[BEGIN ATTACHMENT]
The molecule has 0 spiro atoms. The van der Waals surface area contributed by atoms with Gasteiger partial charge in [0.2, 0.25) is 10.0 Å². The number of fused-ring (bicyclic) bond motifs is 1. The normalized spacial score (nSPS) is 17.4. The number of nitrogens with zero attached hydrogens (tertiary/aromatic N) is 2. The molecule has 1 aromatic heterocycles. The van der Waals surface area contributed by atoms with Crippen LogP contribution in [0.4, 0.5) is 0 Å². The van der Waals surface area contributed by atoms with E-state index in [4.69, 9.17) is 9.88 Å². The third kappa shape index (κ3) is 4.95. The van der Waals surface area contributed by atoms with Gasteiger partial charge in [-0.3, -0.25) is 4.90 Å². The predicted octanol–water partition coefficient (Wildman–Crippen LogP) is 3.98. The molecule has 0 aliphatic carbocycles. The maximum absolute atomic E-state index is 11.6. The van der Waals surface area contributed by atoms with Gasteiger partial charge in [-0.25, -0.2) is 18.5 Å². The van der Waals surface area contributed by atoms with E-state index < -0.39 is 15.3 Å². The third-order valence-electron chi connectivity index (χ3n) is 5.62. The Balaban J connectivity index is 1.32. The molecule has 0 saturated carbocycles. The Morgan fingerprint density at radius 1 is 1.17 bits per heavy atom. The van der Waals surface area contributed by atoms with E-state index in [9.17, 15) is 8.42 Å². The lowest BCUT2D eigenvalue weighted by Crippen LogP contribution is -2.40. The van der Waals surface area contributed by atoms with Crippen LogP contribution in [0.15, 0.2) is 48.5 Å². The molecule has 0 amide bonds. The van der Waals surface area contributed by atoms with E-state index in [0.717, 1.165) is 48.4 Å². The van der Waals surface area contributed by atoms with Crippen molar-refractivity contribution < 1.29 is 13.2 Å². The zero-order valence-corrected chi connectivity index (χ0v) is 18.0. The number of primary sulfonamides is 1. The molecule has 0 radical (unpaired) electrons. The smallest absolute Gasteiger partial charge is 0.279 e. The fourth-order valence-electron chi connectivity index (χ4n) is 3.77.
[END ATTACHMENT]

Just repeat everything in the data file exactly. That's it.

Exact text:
The molecule has 0 spiro atoms. The van der Waals surface area contributed by atoms with Gasteiger partial charge in [0.2, 0.25) is 10.0 Å². The number of fused-ring (bicyclic) bond motifs is 1. The normalized spacial score (nSPS) is 17.4. The number of nitrogens with zero attached hydrogens (tertiary/aromatic N) is 2. The molecule has 1 aromatic heterocycles. The van der Waals surface area contributed by atoms with Crippen LogP contribution in [0.4, 0.5) is 0 Å². The van der Waals surface area contributed by atoms with E-state index in [4.69, 9.17) is 9.88 Å². The third kappa shape index (κ3) is 4.95. The van der Waals surface area contributed by atoms with Gasteiger partial charge in [-0.3, -0.25) is 4.90 Å². The predicted octanol–water partition coefficient (Wildman–Crippen LogP) is 3.98. The molecule has 0 aliphatic carbocycles. The maximum absolute atomic E-state index is 11.6. The van der Waals surface area contributed by atoms with Gasteiger partial charge in [-0.25, -0.2) is 18.5 Å². The van der Waals surface area contributed by atoms with E-state index < -0.39 is 15.3 Å². The third-order valence-electron chi connectivity index (χ3n) is 5.62. The Balaban J connectivity index is 1.32. The molecule has 0 saturated carbocycles. The Morgan fingerprint density at radius 1 is 1.17 bits per heavy atom. The van der Waals surface area contributed by atoms with E-state index in [9.17, 15) is 8.42 Å². The lowest BCUT2D eigenvalue weighted by Crippen LogP contribution is -2.40. The van der Waals surface area contributed by atoms with Crippen LogP contribution in [0.15, 0.2) is 48.5 Å². The molecule has 0 amide bonds. The van der Waals surface area contributed by atoms with E-state index in [0.717, 1.165) is 48.4 Å². The van der Waals surface area contributed by atoms with Crippen molar-refractivity contribution < 1.29 is 13.2 Å². The zero-order valence-corrected chi connectivity index (χ0v) is 18.0. The number of primary sulfonamides is 1. The molecule has 0 radical (unpaired) electrons. The smallest absolute Gasteiger partial charge is 0.279 e. The fourth-order valence-electron chi connectivity index (χ4n) is 3.77.